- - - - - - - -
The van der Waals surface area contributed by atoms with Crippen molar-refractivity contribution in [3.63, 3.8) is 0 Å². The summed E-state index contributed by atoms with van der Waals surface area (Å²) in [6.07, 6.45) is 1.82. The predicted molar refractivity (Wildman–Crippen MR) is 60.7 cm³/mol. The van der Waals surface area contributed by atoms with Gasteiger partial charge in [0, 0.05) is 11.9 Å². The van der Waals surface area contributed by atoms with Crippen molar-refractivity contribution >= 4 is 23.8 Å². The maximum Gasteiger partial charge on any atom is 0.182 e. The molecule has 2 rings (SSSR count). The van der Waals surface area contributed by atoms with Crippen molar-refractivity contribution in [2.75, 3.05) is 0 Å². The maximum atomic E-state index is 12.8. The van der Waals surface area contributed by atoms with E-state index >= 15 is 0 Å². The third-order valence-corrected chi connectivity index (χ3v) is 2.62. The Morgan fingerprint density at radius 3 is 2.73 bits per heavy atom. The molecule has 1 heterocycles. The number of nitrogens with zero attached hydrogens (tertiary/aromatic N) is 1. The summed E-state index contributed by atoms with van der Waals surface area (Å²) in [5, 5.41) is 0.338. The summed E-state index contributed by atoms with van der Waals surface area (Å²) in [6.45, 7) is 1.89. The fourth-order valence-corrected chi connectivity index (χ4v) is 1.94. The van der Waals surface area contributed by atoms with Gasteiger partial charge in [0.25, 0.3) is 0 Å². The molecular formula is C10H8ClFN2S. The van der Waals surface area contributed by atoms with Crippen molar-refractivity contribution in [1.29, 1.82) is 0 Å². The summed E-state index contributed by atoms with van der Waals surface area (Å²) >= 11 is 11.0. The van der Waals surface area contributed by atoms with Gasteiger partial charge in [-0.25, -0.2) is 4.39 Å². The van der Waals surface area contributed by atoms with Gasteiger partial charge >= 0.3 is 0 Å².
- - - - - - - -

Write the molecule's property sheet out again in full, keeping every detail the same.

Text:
The van der Waals surface area contributed by atoms with Crippen molar-refractivity contribution in [3.63, 3.8) is 0 Å². The summed E-state index contributed by atoms with van der Waals surface area (Å²) in [6.07, 6.45) is 1.82. The predicted molar refractivity (Wildman–Crippen MR) is 60.7 cm³/mol. The van der Waals surface area contributed by atoms with Gasteiger partial charge in [0, 0.05) is 11.9 Å². The van der Waals surface area contributed by atoms with Crippen molar-refractivity contribution >= 4 is 23.8 Å². The maximum Gasteiger partial charge on any atom is 0.182 e. The molecule has 2 rings (SSSR count). The van der Waals surface area contributed by atoms with Crippen molar-refractivity contribution in [2.75, 3.05) is 0 Å². The maximum atomic E-state index is 12.8. The van der Waals surface area contributed by atoms with E-state index >= 15 is 0 Å². The third-order valence-corrected chi connectivity index (χ3v) is 2.62. The Morgan fingerprint density at radius 3 is 2.73 bits per heavy atom. The molecule has 1 heterocycles. The number of nitrogens with zero attached hydrogens (tertiary/aromatic N) is 1. The summed E-state index contributed by atoms with van der Waals surface area (Å²) in [5, 5.41) is 0.338. The summed E-state index contributed by atoms with van der Waals surface area (Å²) in [6.45, 7) is 1.89. The fourth-order valence-corrected chi connectivity index (χ4v) is 1.94. The van der Waals surface area contributed by atoms with Gasteiger partial charge in [0.25, 0.3) is 0 Å². The molecular formula is C10H8ClFN2S. The van der Waals surface area contributed by atoms with Crippen molar-refractivity contribution in [1.29, 1.82) is 0 Å². The summed E-state index contributed by atoms with van der Waals surface area (Å²) >= 11 is 11.0. The van der Waals surface area contributed by atoms with Gasteiger partial charge in [-0.25, -0.2) is 4.39 Å². The van der Waals surface area contributed by atoms with Gasteiger partial charge >= 0.3 is 0 Å².